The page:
In addition to this, seniors may submit a quotation and other information for a “separate senior section with information about college/work/future plans and the personal quotes…Information related to personal yearbook quotes will be relayed sometime in 2017.”  

Considering the relatively early deadlines associated with assuring that the printed yearbook is in the hands of students before the end of the school year, I’m wondering if this “separate senior section” will be a companion to – not part of – the published yearbook. This could be something that can be more easily forgotten in posterity should controversy ensue once again.  

Mentioned more than once in all this is a key admonishment – “The school reserves the right to omit any inappropriate quotes.”  Once again, “inappropriate”, like “reasonable”, is in the eye of the beholder.

Considering the gems of wisdom that left the lips of our President-Elect during the campaign, the bar of “inappropriateness” may need to be set in an entirely different fashion in the years to come.

Camp Horne Reopens, An Unstable Anniversary

Camp Horne Road reopened just before Thanksgiving. During the closure, several businesses who felt a serious impact as a result of the work made their feelings known to local media.

These complaints dovetailed with the 10th Anniversary of an event that affected traffic patterns in this area in a catastrophic manner – the huge landslide at the former Dixmont State Hospital site, which at the time was being redeveloped into a Wal-Mart. Had I noticed this anniversary approaching, I might have done a bit more research and posted something about it, as I was not living here at the time and would have loved to have learned more. Having read several other media accounts over the years, the biggest impression I got from it was a vocal community activist group saying “we told you so”.


Dixmont / Wal-Mart site, circa 2014. (Google Maps)

A comprehensive 2008 report from the Pa. Legislature details the scope and impact of the slide, the response to it, and the concerns of the surrounding citizens and community in advance of it. 

The site today appears to have been completely mitigated and stabilized, as best as engineers and other experts can. It serves as a sort of quiet monument to the dangers of unbridled, ill-advised growth for growth’s sake. 

Leet, Bell Acres Make a Quiet Dispatch Transition

40 years ago I was a junior at Quaker Valley High, working after school during the holiday season at the old Select Food Market at the corner of Beaver and Division Streets in Sewickley. This space now hosts Clearview Credit Union, a dance studio, and the Sharp Edge Bistro.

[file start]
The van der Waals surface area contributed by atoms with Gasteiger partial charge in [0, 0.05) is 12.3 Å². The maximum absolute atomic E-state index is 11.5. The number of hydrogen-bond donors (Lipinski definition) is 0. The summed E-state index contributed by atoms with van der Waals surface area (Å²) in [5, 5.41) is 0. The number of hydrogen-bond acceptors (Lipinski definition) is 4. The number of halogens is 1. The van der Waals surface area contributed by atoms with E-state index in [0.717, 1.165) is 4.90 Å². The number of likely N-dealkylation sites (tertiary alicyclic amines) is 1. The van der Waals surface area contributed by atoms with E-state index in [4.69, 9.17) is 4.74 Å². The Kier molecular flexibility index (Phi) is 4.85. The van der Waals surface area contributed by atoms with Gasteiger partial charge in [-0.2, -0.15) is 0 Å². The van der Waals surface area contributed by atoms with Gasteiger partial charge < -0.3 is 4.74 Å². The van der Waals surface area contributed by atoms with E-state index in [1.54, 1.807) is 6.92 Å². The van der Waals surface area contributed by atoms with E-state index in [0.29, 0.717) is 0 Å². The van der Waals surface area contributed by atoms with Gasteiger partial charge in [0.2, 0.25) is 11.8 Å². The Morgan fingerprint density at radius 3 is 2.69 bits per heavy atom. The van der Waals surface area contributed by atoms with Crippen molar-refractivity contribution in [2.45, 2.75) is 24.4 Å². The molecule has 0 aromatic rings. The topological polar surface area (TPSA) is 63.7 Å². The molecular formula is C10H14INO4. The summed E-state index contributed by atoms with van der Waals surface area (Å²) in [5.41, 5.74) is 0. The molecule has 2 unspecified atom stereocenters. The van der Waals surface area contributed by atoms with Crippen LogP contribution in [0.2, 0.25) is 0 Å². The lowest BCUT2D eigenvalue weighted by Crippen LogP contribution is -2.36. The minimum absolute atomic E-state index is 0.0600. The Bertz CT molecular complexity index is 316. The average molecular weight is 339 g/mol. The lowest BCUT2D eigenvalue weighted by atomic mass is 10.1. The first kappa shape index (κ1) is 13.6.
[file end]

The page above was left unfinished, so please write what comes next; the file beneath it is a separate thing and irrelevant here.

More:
I remember several interesting people who worked with me there – a classmate from school, the owner and his son, and the grocery manager, who at the time was Chief of the Fair Oaks Volunteer Fire Department in Leet Township.

There was a police scanner in his office in the back of the store, tuned to the Beaver County fire dispatch channel. Back then, every siren and pager for all county fire departments were tested at 6:00 PM – every night of the week. The succession of radio paging tones took several minutes to complete – I coined it the “carol of the bells”.

Leet Township and neighboring Bell Acres Borough were part of that “bell choir”. Despite being located wholly in Allegheny County, these two communities have utilized Beaver County dispatchers for at least the last 40 years and well before.

The reason for this was likely the historically established population centers of these two towns being focused in the Fair Oaks area of Leet, and along Big Sewickley Creek Road in Bell Acres. These areas received their telephone service from Ambridge, and today they sit (along with roughly half of Leetsdale) within the 724 area code.

As technological advances have made these divisions largely irrelevant, the arrangement with Beaver County for dispatch services was apparently becoming more unjustified from a fiscal standpoint. Dispatch services for Allegheny County municipalities are provided without cost to them by the county’s 9-1-1 center, which is funded in part by revenue from the 9-1-1 surcharge that is charged on every telephone line. These funds are administered by the Commonwealth, through the Pennsylvania Emergency Management Agency (PEMA).

According to Leet Township Manager Wayne Hyjek, Beaver County and Allegheny County were unable to reach an agreement on the transfer of surcharge funds to compensate Beaver’s provision of these services. As a result, Allegheny County began providing 9-1-1 and dispatching services to Leet and Bell Acres on December 8.

Full Disclosure: I am employed by Allegheny County as a 9-1-1 Dispatcher.

Scanner radio listeners and hobbyists in the immediate area may notice the new locations and responder units on the Allegheny County frequencies, but aside from those changes it doesn’t seem as if anything newsworthy has come out of the transition itself, if the lack of local media coverage is any barometer of that.

The change has thus far appeared transparent to citizens, which from an operational and service provision standpoint is a good thing.